Wondering what alternatives there are to exclusion? From August education authorities will be able to buy into a charity scheme already claiming success south of the border, as Seonag MacKinnon reports
Pulling a knife in the classroom the day before was not Andrew's most helpful contribution towards his declared aim of becoming a pilot. The young would-be aviator was promptly excluded from school and sent for an assessment interview at Rathbone CI, a charity which specialises in turning round the type of troubled and troublesome child who sometimes drives teachers into early retirement.
A short while later he's on part-time work placement with ground staff at Manchester Airport. The rest of the time he does back at school, suddenly with the motivation to graft. He is now focused and working his way towards flying-related work.
This kind of approach with disaffected 14 to 16-year-olds will be introduced to Scotland from August as it follows England with pilot schemes of alternatives to exclusion. Rathbone, which already operates with young people in centres all over Britain and has won national and regional awards from the National Training Awards Council, is likely to be a major player. Its Choices for Life scheme hinges on "tasters" of work and the assignment of personal "streetwise" vocational advisers who act as motherfather mentorconfessors. Their role can even include driving over to a boy's home and getting him out of bed.
The Scottish Office is putting up Pounds 3 million over three years for the scheme. Local authorities will have to bid for a share - the maximum allowed per council is Pounds 150,000. Decisions will be announced next Saturday.
South of the border, Rathbone claims an 85 per cent success rate in helping young people into a training course, college or job, or to slot back into school. It costs Pounds 30,000 to turn round the majority in a group of 25 - figures which appeal to cash-strapped authorities facing soaring exclusions as schools come under pressure to score well in league tables, and teachers who see their attempts to teach a whole class thwarted by one or two unruly bods.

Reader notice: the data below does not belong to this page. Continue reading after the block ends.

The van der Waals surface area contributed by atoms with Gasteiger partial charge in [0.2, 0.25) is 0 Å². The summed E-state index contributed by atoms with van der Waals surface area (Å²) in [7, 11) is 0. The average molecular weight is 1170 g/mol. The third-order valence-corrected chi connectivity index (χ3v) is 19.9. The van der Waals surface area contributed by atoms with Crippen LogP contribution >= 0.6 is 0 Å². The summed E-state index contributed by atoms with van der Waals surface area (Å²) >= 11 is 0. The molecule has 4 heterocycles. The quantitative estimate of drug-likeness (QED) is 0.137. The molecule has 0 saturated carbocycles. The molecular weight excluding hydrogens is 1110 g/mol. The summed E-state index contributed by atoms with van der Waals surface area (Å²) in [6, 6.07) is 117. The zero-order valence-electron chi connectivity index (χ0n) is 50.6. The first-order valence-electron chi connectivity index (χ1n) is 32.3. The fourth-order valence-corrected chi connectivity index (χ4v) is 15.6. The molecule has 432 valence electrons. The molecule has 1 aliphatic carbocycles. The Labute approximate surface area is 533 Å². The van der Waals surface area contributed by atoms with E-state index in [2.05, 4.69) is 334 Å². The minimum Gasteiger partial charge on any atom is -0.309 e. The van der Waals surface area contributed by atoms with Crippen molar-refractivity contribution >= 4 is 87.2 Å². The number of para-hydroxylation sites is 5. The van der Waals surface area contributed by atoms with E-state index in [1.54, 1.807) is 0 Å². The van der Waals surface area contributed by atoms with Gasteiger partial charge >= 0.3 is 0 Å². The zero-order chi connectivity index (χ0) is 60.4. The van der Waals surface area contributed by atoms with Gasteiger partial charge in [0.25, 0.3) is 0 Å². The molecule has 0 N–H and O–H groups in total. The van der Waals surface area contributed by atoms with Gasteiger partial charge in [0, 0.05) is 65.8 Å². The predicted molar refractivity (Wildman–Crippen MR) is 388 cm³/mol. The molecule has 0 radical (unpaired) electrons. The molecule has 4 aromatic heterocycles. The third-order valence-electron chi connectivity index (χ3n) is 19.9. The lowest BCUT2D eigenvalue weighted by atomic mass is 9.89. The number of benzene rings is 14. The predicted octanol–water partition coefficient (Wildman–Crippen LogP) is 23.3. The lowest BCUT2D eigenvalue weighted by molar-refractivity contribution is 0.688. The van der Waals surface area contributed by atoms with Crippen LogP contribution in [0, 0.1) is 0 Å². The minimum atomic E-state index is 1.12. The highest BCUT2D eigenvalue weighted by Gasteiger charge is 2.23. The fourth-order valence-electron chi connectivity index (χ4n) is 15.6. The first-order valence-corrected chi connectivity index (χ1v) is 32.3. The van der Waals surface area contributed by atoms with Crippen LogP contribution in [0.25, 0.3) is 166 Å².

Officially, Scotland does not witness the same soaring number of exclusions as England. (Permanent exclusions in Scotland in 1996: 30 primary, 155 secondary. Temporary exclusions: seven half-days for every 100 primary pupils, 96 half-days for every 100 secondary pupils.) But privately, many educationists say the Scottish Office figures are laughably inaccurate, rendering cohorts of disaffected children invisible. As exclusion can carry a stigma for the child and an admission of failure on the part of the school and local authority, parents may be asked to "withdraw" their children. Schools shying away from tackling a problem or perhaps fearful of further disruption for other pupils and stressed teachers if a tearaway returns, may also just leave someone on their roll, even though they haven't seen him - and it is four times more likely to be a him - for months.